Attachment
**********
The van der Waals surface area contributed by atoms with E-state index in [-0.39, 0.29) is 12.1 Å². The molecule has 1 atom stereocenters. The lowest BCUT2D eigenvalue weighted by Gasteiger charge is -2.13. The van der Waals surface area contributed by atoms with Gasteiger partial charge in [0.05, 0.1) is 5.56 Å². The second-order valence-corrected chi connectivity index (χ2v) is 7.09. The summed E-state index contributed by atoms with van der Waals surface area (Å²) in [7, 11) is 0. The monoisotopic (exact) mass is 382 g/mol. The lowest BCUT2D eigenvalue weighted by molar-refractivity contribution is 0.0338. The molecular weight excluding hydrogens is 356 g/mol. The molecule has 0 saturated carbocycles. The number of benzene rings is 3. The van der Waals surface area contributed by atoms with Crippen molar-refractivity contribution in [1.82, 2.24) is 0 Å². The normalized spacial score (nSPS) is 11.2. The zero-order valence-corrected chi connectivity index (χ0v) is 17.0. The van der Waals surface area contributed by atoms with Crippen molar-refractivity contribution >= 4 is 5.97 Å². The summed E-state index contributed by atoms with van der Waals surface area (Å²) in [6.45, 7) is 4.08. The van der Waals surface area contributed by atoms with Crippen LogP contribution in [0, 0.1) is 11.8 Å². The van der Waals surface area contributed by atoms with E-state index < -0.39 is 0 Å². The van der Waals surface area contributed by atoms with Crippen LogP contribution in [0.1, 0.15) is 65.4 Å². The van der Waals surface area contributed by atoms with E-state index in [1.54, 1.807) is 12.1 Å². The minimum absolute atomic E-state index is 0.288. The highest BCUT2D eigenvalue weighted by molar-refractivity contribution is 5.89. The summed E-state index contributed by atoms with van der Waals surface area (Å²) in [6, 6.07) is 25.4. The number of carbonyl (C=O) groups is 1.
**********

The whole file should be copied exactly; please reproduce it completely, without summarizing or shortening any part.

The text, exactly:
The van der Waals surface area contributed by atoms with E-state index in [-0.39, 0.29) is 12.1 Å². The molecule has 1 atom stereocenters. The lowest BCUT2D eigenvalue weighted by Gasteiger charge is -2.13. The van der Waals surface area contributed by atoms with Gasteiger partial charge in [0.05, 0.1) is 5.56 Å². The second-order valence-corrected chi connectivity index (χ2v) is 7.09. The summed E-state index contributed by atoms with van der Waals surface area (Å²) in [7, 11) is 0. The monoisotopic (exact) mass is 382 g/mol. The lowest BCUT2D eigenvalue weighted by molar-refractivity contribution is 0.0338. The molecular weight excluding hydrogens is 356 g/mol. The molecule has 0 saturated carbocycles. The number of benzene rings is 3. The van der Waals surface area contributed by atoms with Crippen molar-refractivity contribution in [1.82, 2.24) is 0 Å². The normalized spacial score (nSPS) is 11.2. The zero-order valence-corrected chi connectivity index (χ0v) is 17.0. The van der Waals surface area contributed by atoms with Crippen molar-refractivity contribution >= 4 is 5.97 Å². The summed E-state index contributed by atoms with van der Waals surface area (Å²) in [6.45, 7) is 4.08. The van der Waals surface area contributed by atoms with Crippen LogP contribution in [0, 0.1) is 11.8 Å². The van der Waals surface area contributed by atoms with E-state index < -0.39 is 0 Å². The van der Waals surface area contributed by atoms with Crippen LogP contribution in [0.1, 0.15) is 65.4 Å². The van der Waals surface area contributed by atoms with E-state index in [1.54, 1.807) is 12.1 Å². The minimum absolute atomic E-state index is 0.288. The highest BCUT2D eigenvalue weighted by molar-refractivity contribution is 5.89. The summed E-state index contributed by atoms with van der Waals surface area (Å²) in [6, 6.07) is 25.4. The number of carbonyl (C=O) groups is 1.